Basic Sourdough - the original, full-flavored bread.
Basic sourdough is anything but basic. Full of flavor, good bacteria, and gentle on the digestive system, true sourdough bread is a nutritious answer to regular store-bought whole wheat or white bread.
Basic sourdough uses only flour, water, salt and yeast (starter) and uses time to develop the flavor and structure of the dough.
Sourdough can have a mild or a stronger taste, depending on your starter and the length of time you allow the dough to ferment.
This recipe makes 2 loaves of basic, full-flavored sourdough bread.
Cut the recipe in half for one loaf.
6 cups bread or all-purpose flour
1 cup active starter
3 cups warm water
3 tsp salt
This recipe uses a rest for the first part of the mixing/rising process. Sourdough raises much more slowly than doughs with commercial yeast. Sourdough will raise better and faster if the room temperature is above 72-75 degrees. Be patient. Good sourdough bread takes time and time creates flavor.
Mix (Part 1 - by hand)
Mix together the water and the starter. Add all flour and mix until just combined. Let this initial dough rest for 30-40 minutes to allow the flour and water to soak without the salt and for the starter to begin activating the dough.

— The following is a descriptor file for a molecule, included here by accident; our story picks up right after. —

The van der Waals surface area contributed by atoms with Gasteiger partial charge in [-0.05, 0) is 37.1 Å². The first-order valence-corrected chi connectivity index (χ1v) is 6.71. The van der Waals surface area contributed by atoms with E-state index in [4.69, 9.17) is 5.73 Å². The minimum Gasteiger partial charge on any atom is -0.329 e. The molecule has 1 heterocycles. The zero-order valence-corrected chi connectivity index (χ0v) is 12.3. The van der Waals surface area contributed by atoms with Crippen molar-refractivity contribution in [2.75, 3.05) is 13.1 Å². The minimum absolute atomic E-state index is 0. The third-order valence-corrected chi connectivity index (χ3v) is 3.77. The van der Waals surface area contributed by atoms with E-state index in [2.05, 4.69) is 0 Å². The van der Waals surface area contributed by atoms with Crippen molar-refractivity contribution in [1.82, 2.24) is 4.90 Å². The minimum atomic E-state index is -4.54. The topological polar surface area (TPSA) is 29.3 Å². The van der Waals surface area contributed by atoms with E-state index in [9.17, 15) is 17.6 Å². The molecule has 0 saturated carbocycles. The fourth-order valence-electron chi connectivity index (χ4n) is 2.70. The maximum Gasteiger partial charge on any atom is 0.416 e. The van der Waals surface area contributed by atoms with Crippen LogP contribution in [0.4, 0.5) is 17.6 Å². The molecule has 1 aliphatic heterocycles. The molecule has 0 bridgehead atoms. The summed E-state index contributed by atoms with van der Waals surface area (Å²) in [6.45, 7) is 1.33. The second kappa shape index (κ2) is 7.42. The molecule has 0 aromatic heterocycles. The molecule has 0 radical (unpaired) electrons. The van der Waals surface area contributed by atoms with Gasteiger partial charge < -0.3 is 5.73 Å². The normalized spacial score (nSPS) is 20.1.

Mix (Part 2 ) - Add:
3 tsp salt (mix with 1 TBS water)
Combine the salt until well combined. If mixing by hand, squeeze the dough with fingers as the salt is added until the dough comes together. Dough should be soft, but not sticky. At this point, add a bit more flour if too soft, or a bit more water if the dough is too stiff.
2nd Rise (use either method)
Method 1 - Knead the dough for 4-5 minutes only. Let rest for 1-2 hours or until you can see the dough beginning to rise and become soft and airy.
Method 2 - Let the dough rest for 2 hours. Every 30 minutes, stretch the dough 3-4x. Put your hand all the way to the bottom of the dough and pull the dough up and over itself. Turn 1/4 turn and repeat 3 more times. Notice as the dough progresses through each stretch, it becomes more soft, extensible, and when stretched, how the gluten is strengthened each time.
Carefully scrape the dough onto the counter and divide the loaves into equal parts. Pull the dough over itself from the sides and from the front and back. This creates tention in the dough. Let rest for 20-30 minutes. Repeat the last step again and form loaves and place into greased pans or on floured surface if baking without pans. Let rise another 60 minutes or until loaves are soft and higher/larger.
Pre-heat the oven to 350 degrees and slash the loaves if you'd like. Let rise until dough is about 1/2 - 1 inch above the pan, 30-60 more minutes.
Bake for 30 minutes at 350 degrees or until the loaves are nice and brown.